It's hard to believe, given my antipathy toward health insurance companies, but yesterday I actually felt warm and fuzzy toward one -- for a few moments.
I've been arguing with Regence BlueCross BlueShield of Oregon about its denial of my application to change from an individual Plus plan to the Premier plan. I fell into the dreaded pre-existing condition black hole, even though I'm an unusually healthy 60-year-old guy.
After sending the Regence underwriting department records of my last two physical exams, I got a phone call from a manager. She told me that the denial was being reversed, as the two minor health problems I listed on my application weren't serious.
People in a similar situation, take heart: you can appeal a screwy health insurance company decision and win. It just takes some persistence (two letters and three phone calls, in my case).
The Regence manager was quite pleasant. I found myself saying some quasi-nice things about health insurance companies during our conversation.
"When I browsed through your web site," I told her, "I liked that Regence supports the notion that someone's medical condition shouldn't affect their ability to get health insurance. Hopefully in a few years all this pre-existing condition stuff won't be an issue. But for now I realize that if Regence stopped considering pre-existing conditions, and other companies still did, you'd end up with the sickest people, which would hurt your bottom line."
Talking with a real live health insurance company manager, I realized that she was trying to do the best job she could and wasn't an evil person.
"It's too bad, I said, "that the health care reform debate in this debate has become so angry and hateful. People screaming at congressional representatives at town hall meetings isn't the way toward a better functioning health care system."
On that subject...
I did my share of Vietnam War protesting in the late '60s. Which involved some screaming, I'm pretty sure (can't recall precisely; as they say, "if you can remember the '60s, you weren't there").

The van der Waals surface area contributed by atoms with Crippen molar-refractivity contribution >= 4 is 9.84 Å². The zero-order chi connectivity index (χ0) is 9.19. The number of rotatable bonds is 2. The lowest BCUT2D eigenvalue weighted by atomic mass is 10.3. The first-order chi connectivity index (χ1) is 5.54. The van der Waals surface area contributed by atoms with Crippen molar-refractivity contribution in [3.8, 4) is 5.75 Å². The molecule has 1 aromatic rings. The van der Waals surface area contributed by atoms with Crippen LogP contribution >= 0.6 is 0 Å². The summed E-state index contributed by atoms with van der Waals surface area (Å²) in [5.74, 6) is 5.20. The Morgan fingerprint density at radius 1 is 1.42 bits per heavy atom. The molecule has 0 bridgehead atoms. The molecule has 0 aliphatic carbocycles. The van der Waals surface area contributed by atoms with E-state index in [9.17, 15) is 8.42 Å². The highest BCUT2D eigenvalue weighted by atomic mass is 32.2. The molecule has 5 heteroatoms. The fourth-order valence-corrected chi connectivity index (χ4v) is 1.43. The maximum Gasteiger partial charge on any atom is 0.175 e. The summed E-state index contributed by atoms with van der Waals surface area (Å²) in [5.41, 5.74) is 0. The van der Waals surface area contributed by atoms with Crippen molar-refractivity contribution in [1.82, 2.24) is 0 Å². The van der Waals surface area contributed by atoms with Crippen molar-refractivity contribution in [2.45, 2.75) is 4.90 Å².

Conservatives back in that era were fond of talking about the Silent Majority: the bulk of Americans who were at home raising families and at work making a living -- not out on the streets raising hell at protests.
Now, more than a little strangely, it is the right-wingers who are disrupting meetings with angry shouting, trying to drown out calm, reasoned discourse about an important national problem.
What happened to the acclaim given to the Silent Majority, Republicans? And the disdain given to those who engaged in raucous rage-filled protests?
Here's evidence that the majority of Americans do want health care reform legislation passed by Congress:
Percentage of those polled who believe the current health care system needs major reform: 55%. Percentage of those polled who believe that it is important to pass a major health care reform bill in the next few months: 69%.
Download TIME health care poll
It shows that the United States spends hugely more money on health care per capita than the United Kingdom, Canada, Australia, or Japan, but our life expectancy at birth is considerably lower.
Pay more. Get less. That's a recipe for major reform.
Of health insurance companies. Of individual lifestyle choices. Of how doctors and hospitals are reimbursed for the services they provide. Of how we determine which health care options are most effective.
I'm hoping that our congressman, Rep. Kurt Schrader, has a town hall meeting in our area this month.
I'm eager to attend, so I could tell any right-wing crazies who try to take over the meeting with a screaming fit, "Hey, you're acting just like we hippies did in the '60s. Welcome, brother. Got any weed?"